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8 March 1999 3D profilometry using a dynamically configurable confocal microscope
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Proceedings Volume 3640, Three-Dimensional Image Capture and Applications II; (1999)
Event: Electronic Imaging '99, 1999, San Jose, CA, United States
Confocal microscopy is a powerful tool that has been used in the development of 3D profilometers for depth-section image capture and surface measurements. Previously developed confocal microscopes operated by scanning a single point, or array of points, over the surface of a sample. The 3D profilometer we constructed acquires measurement data using a confocal microscopy technique, where transverse surface scanning is performed by a digital micromirror device (DMD). The DMD is imaged onto the object's surface allowing for confocal surface scanning of the field of view at a rate faster than video rate without physical movement of the sample. 3D reconstruction is performed a posteriori from stacks of 2D image planes acquired at different depths. A description of the experimental setup with system design issues and solutions are presented. Backscatter noise and diffraction noise due to the periodic micromirror structure is minimized using spatial filtering and polarization coding techniques. Using a 100x objective, the longitudinal point spread function was measured at 2.1 micrometers , with simultaneous transverse resolution of 228.0 lines/mm. The optical resolution performance of our microscope with real-time scanning provided by the DMD, is shown to be effectively equivalent to those of conventional confocal microscopes. The 3D images capabilities of our scanning system using the DMD were demonstrated on various objects.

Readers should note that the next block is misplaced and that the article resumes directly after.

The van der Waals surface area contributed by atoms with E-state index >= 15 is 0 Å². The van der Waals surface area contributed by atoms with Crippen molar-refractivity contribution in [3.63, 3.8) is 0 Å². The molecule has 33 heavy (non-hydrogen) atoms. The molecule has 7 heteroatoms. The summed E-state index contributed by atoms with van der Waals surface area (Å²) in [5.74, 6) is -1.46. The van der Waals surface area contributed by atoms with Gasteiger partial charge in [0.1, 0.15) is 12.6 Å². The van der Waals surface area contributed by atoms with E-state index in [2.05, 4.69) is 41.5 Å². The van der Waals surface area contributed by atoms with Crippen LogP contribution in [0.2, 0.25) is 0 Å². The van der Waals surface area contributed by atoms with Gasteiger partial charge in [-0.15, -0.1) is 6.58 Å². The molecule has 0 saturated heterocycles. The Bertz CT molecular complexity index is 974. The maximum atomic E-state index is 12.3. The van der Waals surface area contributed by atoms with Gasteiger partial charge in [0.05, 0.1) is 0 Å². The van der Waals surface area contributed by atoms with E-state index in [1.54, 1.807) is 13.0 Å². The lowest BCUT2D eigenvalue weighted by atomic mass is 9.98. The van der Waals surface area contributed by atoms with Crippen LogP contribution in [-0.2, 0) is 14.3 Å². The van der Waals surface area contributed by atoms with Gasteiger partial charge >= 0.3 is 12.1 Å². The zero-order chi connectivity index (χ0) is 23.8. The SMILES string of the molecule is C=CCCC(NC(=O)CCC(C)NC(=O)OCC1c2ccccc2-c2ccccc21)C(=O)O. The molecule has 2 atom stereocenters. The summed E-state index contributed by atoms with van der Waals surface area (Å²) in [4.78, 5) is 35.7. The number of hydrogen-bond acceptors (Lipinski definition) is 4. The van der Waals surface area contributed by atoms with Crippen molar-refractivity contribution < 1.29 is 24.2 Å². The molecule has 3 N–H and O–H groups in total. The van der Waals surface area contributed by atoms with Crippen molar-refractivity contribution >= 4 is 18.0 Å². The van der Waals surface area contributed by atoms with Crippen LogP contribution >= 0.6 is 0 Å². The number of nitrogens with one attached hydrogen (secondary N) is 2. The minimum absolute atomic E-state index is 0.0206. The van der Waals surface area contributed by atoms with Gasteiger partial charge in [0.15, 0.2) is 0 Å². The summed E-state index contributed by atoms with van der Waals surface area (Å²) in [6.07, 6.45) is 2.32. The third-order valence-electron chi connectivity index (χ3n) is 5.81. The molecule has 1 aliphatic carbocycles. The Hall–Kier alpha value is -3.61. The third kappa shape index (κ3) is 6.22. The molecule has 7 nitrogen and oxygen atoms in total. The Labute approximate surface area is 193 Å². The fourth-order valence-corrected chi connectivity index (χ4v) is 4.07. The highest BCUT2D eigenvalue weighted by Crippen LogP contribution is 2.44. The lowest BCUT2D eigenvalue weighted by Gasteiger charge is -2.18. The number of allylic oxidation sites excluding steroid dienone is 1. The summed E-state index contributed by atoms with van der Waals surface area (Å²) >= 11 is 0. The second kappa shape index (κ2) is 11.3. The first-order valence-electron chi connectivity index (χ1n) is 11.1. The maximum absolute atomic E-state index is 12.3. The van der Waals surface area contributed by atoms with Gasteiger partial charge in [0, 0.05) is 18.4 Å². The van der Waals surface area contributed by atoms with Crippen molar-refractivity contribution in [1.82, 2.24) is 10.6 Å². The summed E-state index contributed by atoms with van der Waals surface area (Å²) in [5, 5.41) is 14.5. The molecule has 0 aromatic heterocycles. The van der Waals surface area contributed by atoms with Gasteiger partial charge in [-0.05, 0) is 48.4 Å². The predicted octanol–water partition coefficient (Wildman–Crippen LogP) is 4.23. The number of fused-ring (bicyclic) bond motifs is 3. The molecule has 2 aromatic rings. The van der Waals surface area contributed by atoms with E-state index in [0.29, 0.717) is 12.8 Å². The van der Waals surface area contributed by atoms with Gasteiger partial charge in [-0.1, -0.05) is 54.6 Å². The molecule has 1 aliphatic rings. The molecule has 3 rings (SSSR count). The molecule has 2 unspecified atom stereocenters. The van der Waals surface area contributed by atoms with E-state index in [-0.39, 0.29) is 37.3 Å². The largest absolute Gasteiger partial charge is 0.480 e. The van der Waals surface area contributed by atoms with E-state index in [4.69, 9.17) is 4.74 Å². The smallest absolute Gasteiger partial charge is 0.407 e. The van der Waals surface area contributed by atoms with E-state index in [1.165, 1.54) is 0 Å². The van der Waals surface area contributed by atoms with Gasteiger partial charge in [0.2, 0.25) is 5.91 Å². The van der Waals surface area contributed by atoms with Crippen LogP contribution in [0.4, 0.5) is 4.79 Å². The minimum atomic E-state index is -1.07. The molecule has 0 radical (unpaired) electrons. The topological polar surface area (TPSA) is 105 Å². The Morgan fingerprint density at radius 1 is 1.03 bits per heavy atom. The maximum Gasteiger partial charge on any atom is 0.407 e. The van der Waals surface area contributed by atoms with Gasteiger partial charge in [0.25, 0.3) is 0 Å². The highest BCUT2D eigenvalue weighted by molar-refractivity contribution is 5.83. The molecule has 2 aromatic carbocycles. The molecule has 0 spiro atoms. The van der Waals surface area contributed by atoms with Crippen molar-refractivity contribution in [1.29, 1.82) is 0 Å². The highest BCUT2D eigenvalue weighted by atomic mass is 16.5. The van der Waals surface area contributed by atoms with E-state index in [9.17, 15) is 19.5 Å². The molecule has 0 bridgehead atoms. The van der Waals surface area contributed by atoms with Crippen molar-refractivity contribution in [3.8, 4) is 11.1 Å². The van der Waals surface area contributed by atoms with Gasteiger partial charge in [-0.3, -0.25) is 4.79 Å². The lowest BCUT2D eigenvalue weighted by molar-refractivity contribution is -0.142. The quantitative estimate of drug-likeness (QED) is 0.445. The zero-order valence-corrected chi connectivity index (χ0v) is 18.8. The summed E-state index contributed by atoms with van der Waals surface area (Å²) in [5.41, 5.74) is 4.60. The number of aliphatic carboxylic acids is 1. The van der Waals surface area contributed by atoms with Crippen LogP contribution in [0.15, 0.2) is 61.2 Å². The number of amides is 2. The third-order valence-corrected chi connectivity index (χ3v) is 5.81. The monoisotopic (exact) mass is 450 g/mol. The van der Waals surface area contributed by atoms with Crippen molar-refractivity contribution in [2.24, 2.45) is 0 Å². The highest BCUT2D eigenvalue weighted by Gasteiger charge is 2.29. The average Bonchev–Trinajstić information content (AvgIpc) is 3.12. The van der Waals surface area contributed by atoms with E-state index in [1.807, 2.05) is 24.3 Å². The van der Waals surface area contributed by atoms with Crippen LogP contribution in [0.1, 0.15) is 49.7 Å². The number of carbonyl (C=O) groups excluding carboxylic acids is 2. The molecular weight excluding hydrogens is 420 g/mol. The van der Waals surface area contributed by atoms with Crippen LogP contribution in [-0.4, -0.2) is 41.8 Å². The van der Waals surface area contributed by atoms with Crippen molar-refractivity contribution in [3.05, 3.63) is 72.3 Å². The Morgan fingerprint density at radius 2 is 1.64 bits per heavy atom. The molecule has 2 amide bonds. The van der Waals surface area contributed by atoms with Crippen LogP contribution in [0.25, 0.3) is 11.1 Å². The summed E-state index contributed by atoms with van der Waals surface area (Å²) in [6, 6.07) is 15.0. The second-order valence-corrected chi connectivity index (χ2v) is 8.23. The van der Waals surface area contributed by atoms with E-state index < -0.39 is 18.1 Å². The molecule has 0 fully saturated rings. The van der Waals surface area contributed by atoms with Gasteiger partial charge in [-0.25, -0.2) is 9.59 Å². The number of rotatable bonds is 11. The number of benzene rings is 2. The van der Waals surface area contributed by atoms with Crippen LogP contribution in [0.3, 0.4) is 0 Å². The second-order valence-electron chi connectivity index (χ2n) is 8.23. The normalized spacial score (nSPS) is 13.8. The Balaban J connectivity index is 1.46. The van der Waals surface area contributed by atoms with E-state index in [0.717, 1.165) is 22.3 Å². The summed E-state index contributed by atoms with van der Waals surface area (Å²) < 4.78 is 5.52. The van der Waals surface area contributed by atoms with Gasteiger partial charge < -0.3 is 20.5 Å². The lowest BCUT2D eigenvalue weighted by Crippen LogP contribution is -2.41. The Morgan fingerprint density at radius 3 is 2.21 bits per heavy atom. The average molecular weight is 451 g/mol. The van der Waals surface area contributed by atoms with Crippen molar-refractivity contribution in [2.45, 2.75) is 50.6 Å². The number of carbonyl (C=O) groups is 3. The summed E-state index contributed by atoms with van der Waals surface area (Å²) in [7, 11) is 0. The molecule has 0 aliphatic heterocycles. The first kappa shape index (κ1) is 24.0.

© (1999) COPYRIGHT Society of Photo-Optical Instrumentation Engineers (SPIE). Downloading of the abstract is permitted for personal use only.
Sungdo Cha, Paul C. Lin, Lijun Zhu, Elliott L. Botvinick, Pang Chen Sun, and Yeshaiahu Fainman "3D profilometry using a dynamically configurable confocal microscope", Proc. SPIE 3640, Three-Dimensional Image Capture and Applications II, (8 March 1999);

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